Henry Adams: The Last American Aristocrat

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The Last American Aristocrat: The Brilliant Life and Improbable Education of Henry Adams by David S. Brown is published by Scribner, which is part of Simon and Schuster Publishing.

Henry Adams is a name that is inescapable in studies of American history. Getting past the name and the innumerable references to him has not been an easy task for me. The question is whether the fault lies with Mr. Adams, with me, or with the education I received.

Adams was the grandson and great-grandson of the sixth and second Presidents. His recent ancestors both suffered defeats at the polls in their efforts to win re-elections, but both had careers of such accomplishments that their Presidencies can be slightly overlooked like a few bad dreams.

Neither John nor John Quincy have ever struck me as people I would want to go back in time to share an evening with. Stuffy, arrogant, uppity, and certainly aristocratic, neither exemplified the traits I would find enjoyable. They were not good ole boys of Southern upbringing.

At the same time that I might personally feel distant from the Adams family, I am continually impressed by the education, moral character, and work ethic of the two Presidents. David McCullough’s biography of John Adams convinced me against my druthers of what a man of character he was.

The pedigree carried clout. Henry’s father, Charles Francis Adams, served as ambassador to Britain under President Lincoln. At a later time, his name was tossed around as a Presidential candidate. But the changes in American campaign politics didn’t provide a venue for the Adams’ style.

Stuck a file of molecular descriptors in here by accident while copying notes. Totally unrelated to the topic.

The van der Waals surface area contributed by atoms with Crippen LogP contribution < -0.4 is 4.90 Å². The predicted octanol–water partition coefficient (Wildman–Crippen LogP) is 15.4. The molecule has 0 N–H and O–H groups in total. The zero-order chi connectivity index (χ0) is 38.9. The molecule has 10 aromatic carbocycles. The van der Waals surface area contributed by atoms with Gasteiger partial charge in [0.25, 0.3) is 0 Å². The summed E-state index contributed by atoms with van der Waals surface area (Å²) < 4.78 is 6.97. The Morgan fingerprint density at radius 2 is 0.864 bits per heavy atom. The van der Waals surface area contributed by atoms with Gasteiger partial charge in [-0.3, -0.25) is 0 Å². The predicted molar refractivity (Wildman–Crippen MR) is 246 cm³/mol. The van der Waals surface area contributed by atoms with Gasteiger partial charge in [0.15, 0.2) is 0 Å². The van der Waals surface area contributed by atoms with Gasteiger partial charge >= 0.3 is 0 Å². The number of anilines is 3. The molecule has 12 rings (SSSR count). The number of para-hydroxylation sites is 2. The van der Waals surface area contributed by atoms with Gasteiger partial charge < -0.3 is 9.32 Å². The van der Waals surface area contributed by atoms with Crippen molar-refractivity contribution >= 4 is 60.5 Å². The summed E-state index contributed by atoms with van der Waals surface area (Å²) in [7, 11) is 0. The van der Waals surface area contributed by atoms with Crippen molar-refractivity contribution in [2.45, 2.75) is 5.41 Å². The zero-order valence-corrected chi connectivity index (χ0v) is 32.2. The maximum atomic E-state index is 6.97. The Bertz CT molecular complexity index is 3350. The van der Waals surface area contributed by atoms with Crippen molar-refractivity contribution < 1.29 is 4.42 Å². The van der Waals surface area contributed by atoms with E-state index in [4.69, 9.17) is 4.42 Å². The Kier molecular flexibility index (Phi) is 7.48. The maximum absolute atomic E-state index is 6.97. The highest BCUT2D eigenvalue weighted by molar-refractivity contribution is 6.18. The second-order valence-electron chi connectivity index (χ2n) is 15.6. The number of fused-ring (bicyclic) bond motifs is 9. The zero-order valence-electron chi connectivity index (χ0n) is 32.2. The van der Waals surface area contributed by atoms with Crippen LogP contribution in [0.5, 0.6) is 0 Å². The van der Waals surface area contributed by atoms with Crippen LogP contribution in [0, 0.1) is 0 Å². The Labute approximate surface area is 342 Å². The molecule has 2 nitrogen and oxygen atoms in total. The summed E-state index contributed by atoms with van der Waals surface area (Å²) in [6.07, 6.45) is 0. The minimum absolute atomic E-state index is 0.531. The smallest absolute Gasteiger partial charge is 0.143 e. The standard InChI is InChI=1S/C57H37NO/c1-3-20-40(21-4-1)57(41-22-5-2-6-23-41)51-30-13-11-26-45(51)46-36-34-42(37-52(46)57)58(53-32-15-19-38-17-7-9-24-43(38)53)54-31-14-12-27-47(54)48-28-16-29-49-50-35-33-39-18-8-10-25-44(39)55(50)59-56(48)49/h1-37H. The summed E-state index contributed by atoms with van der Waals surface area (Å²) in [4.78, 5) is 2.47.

Henry Adams became best known as an author and historian. The book that is most often mentioned or quoted in American history contexts is The Education of Henry Adams. After hearing about it for years, I read this somewhat autobiographical account of Adams’ life from the really fine Library of America volume. It was named by the Modern Library as the best English-language non-fiction book of the 20th century.

While the book was enjoyable in places, I found myself continually puzzled by Adams’ cynical, whining, and self-deprecating attitudes and observations. This man had a treasured heritage and upbringing. He was part of the American elite, the heir of a honored name and title, a part of the Boston brahmin class, a definitive WASP, and as the biography labels him, an aristocrat–in a democratic society.

He was able to work alongside his London-based father during the Civil War, which certainly beat having to slog along the roads with Grant’s army. The doors to the best of education were all open to him, but he seemed to disdain the discipline or culture of those settings. Washington, Boston, London, and other parts of Europe were open to him.

Certainly, there were plenty of things for the social critic to fault during his lifetime, but his own personal experiences exceeded those of 99.9 percent of American, and he was a complainer.

Or maybe I just didn’t understand The Education of Henry Adams. For that reason, I welcomed the opportunity to read this biography, The Last American Aristocrat. One can’t help but be impressed by the circles, contacts, and events in the life of Adams. He was well educated and cultured, at home with political leaders, sought after by prominent people, financially able to live the best of lives, but once again, he came across in the book as a dissatisfied, complaining, and unappreciative man.